Don's story

Don is 91 years old and a retired military veteran of WWII. He loves classical and organ music, which has been the center of his life from a very early age. After retiring from the military, he studied music at Lewis and Clark College in Portland. He then became very active with the American Guild of Organists, where he helped design and install a number of organs in the Portland area. He worked as a music teacher and organist until late in life, up until he could no longer climb the stairs to the organ loft.

Don also is a bachelor with no children. When his health started failing, he was lucky he could turn to his nephew, Steve Daggett, for help. Steve, a nurse with Providence Health & Services, became his power of attorney, helped him equip his home with assistive devices, and get his will and other papers in order.

Don had always been fiercely independent and preferred his quiet, no-fuss lifestyle. Steve knew it was difficult for Don to accept help, just as it was difficult for Steve to watch his uncle’s rapid physical and cognitive decline.

Steve remembers a time shortly before joining Providence ElderPlace when Don developed a life-threatening gastrointestinal bleed and was in a hospital intensive care unit. As part of his care, Don was given an angiogram that Steve learned about afterward.

“I knew it was not what my uncle wanted,” Steve said. “He wanted to just fade away.”

Instead Don achieved stability, but at a lower level of functionality than ever before.

When searching for a safer living situation for his uncle, Steve learned about ElderPlace and signed his uncle on with this innovative program. With the help of the ElderPlace intake team, Don was moved into the caring environment of Claudia Dobre’s adult care home. He was placed on a PACE at Home care panel where he could get his care in the privacy of his own home. Don’s doctor, nurses, social worker, dietitian, physical therapists and other care team members all made house calls to provide Don with the care he needed. Interruptions were disruptive to Don, and getting him out of the house was even more stressful. Home visits from his medical team members, whom he slowly grew to recognize and trust, made a big difference in helping maintain a soothing environment for Don.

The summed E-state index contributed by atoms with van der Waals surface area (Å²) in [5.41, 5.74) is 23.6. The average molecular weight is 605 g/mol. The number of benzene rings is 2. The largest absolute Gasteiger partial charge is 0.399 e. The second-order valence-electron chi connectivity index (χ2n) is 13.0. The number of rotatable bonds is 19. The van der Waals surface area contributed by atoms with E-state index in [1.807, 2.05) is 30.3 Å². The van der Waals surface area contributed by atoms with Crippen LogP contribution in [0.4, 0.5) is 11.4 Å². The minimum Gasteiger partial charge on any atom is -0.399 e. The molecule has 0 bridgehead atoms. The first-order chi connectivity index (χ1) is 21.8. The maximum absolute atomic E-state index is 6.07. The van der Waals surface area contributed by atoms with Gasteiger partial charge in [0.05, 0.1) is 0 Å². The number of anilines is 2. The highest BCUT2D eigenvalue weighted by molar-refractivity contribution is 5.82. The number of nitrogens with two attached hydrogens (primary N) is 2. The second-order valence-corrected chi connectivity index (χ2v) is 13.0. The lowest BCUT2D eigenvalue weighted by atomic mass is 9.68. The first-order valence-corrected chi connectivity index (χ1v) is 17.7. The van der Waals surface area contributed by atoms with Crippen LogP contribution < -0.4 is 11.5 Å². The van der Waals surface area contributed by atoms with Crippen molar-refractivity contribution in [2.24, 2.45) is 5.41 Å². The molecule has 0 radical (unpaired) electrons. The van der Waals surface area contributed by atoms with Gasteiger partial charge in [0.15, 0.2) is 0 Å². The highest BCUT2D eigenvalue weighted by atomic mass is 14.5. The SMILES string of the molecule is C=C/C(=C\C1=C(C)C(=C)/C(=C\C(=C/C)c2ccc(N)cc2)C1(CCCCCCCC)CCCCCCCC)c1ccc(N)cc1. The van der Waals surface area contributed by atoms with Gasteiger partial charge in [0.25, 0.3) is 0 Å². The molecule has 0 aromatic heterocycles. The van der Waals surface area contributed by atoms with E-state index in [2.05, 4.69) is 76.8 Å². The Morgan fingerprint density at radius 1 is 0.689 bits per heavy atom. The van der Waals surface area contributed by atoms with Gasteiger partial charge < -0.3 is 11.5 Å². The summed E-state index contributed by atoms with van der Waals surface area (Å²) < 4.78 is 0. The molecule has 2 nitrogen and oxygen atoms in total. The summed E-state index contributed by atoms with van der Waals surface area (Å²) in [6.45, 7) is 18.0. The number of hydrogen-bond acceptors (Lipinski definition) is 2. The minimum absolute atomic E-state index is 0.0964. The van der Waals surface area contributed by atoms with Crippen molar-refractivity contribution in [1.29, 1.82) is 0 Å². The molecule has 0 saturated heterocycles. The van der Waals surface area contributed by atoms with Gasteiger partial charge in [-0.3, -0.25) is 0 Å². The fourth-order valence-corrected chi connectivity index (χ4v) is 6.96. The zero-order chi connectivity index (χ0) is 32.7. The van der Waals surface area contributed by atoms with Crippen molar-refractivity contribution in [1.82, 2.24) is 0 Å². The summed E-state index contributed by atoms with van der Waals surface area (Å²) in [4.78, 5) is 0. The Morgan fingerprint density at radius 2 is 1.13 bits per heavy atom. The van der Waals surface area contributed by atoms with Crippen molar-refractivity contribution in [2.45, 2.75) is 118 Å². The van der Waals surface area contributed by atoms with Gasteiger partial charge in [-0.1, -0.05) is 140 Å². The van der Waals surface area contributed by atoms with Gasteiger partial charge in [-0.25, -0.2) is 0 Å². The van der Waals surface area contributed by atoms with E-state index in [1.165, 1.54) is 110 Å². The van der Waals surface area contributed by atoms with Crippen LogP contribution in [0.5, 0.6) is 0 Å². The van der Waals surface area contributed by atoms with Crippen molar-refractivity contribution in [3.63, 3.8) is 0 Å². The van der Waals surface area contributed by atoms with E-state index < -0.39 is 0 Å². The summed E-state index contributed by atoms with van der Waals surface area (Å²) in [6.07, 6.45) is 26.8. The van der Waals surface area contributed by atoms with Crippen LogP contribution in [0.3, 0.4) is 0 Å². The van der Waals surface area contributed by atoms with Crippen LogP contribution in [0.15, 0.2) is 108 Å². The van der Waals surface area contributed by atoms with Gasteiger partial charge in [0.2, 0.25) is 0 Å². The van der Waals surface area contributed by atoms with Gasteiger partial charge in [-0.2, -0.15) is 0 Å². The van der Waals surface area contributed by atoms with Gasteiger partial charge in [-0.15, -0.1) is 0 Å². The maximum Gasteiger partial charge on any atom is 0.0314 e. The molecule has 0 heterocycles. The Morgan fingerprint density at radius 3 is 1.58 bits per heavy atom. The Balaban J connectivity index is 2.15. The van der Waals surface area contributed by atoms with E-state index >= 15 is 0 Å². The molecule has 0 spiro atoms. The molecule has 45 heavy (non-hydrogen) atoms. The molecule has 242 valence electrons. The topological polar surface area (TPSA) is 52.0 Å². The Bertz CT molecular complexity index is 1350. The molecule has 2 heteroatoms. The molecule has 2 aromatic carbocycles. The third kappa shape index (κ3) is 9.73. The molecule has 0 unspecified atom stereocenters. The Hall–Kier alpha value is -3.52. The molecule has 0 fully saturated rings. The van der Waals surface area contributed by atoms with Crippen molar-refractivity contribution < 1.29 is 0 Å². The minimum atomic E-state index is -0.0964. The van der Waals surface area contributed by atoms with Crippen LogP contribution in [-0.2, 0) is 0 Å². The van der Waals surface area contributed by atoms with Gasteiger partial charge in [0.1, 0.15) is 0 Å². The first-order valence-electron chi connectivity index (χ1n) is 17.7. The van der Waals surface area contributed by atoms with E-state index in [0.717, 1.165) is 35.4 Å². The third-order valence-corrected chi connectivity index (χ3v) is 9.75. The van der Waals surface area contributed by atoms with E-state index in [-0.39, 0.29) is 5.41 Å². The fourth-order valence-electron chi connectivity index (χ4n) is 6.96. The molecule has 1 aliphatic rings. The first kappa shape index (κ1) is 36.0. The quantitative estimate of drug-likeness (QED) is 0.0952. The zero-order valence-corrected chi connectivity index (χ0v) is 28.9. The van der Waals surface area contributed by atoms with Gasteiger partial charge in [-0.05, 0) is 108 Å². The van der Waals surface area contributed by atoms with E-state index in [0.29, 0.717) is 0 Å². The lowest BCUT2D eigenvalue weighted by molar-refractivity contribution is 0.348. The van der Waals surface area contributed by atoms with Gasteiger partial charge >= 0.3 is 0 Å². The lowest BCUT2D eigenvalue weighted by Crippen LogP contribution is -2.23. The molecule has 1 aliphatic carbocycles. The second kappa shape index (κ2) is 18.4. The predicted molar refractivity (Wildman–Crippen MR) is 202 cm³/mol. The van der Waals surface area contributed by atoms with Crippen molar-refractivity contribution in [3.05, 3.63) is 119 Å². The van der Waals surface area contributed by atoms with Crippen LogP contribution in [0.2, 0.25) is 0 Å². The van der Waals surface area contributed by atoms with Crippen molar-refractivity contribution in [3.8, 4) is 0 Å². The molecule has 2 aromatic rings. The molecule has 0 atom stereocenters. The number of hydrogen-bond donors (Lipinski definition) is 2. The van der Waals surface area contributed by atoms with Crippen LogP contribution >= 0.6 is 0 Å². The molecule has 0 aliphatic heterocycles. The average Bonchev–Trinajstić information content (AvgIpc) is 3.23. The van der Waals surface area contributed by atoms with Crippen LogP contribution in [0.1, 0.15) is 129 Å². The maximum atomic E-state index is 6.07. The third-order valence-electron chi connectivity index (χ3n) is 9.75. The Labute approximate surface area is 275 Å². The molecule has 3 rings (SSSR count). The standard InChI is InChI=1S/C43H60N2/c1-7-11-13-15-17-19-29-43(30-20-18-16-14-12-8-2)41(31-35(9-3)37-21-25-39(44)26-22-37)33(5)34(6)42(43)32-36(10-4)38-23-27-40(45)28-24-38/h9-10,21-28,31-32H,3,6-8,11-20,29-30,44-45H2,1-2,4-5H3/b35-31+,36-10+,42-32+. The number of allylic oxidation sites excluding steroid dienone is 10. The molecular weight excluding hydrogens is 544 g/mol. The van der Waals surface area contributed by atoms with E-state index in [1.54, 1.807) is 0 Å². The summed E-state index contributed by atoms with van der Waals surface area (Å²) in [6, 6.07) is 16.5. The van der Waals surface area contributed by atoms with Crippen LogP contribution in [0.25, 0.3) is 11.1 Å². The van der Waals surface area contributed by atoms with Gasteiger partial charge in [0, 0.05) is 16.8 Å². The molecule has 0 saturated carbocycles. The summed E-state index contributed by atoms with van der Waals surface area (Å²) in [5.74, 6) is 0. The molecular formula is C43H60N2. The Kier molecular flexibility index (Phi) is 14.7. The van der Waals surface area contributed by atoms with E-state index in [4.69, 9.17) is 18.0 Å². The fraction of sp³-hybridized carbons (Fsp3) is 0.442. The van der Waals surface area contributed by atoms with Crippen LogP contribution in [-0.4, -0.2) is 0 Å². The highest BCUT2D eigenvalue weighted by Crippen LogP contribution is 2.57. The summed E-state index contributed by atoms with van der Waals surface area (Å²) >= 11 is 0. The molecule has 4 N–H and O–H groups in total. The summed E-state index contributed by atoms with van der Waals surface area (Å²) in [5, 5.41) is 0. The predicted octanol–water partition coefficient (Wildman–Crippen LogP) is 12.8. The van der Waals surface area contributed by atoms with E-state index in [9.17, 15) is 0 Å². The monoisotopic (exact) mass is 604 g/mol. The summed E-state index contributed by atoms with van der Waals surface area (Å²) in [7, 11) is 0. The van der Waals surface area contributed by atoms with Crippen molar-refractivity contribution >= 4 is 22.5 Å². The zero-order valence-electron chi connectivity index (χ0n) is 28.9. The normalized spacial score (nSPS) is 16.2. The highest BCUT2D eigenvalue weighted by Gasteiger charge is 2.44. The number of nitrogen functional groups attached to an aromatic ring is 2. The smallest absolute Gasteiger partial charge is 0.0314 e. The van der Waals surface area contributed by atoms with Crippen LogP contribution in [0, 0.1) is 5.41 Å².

Steve has been pleased with the care his uncle is receiving. As a nurse himself, he recognizes the challenges in caring for his uncle—Don has severe cognitive decline and is reluctant to come out of his room, entertain visitors or comply with treatment instructions. Steve has been particularly impressed with Don’s nursing team members and how they earned his uncle’s respect. Don actually began looking forward to their visits.

Heather, one of his nurses, talked about how she and her colleagues helped to penetrate Don’s shell. “We just talked to him. We gave him choices and allowed him, as much as possible, to direct his own care,” she said. “If he was being short and withdrawn, we kept our visit time to a minimum. If we could engage him in recounting stories of his days in the army, or playing the organ, we knew he would tolerate our presence longer.”

Sometimes there was even some playful teasing. “Don’s sister ended up moving into the same adult care home,” said Jennifer Travis, another of his nurses. “So when Don was being particularly stubborn, I would threaten to tell his sister on him.”

Soon, the teasing went both ways.

When Jennifer asked if she could visit Don weekly to care for his wounds, he would reply, smiling, “I guess I’ll try and deal with you.” And, when asked if he had children, Don would usually exclaim, “Not that I know of!” Jennifer described how it delighted him when he asked in return, “Do you have kids?” She would mimic his reply, “Not that I know of!”

Don currently is in palliative care stage I. The focus of his care is in managing his pain and other symptoms and keeping him as comfortable as possible, both physically and emotionally. Providing home care with a team Don has grown to recognize and trust has helped tremendously towards accomplishing this goal.

Everything seems to be working smoothly, says Steve. “I, (and certainly Don would be too if he was cognitively able) am so appreciative, calmed, and reassured by the care that Don receives from Claudia and Ileana [of Claudia Dobre’s adult care home], and the whole ElderPlace team.”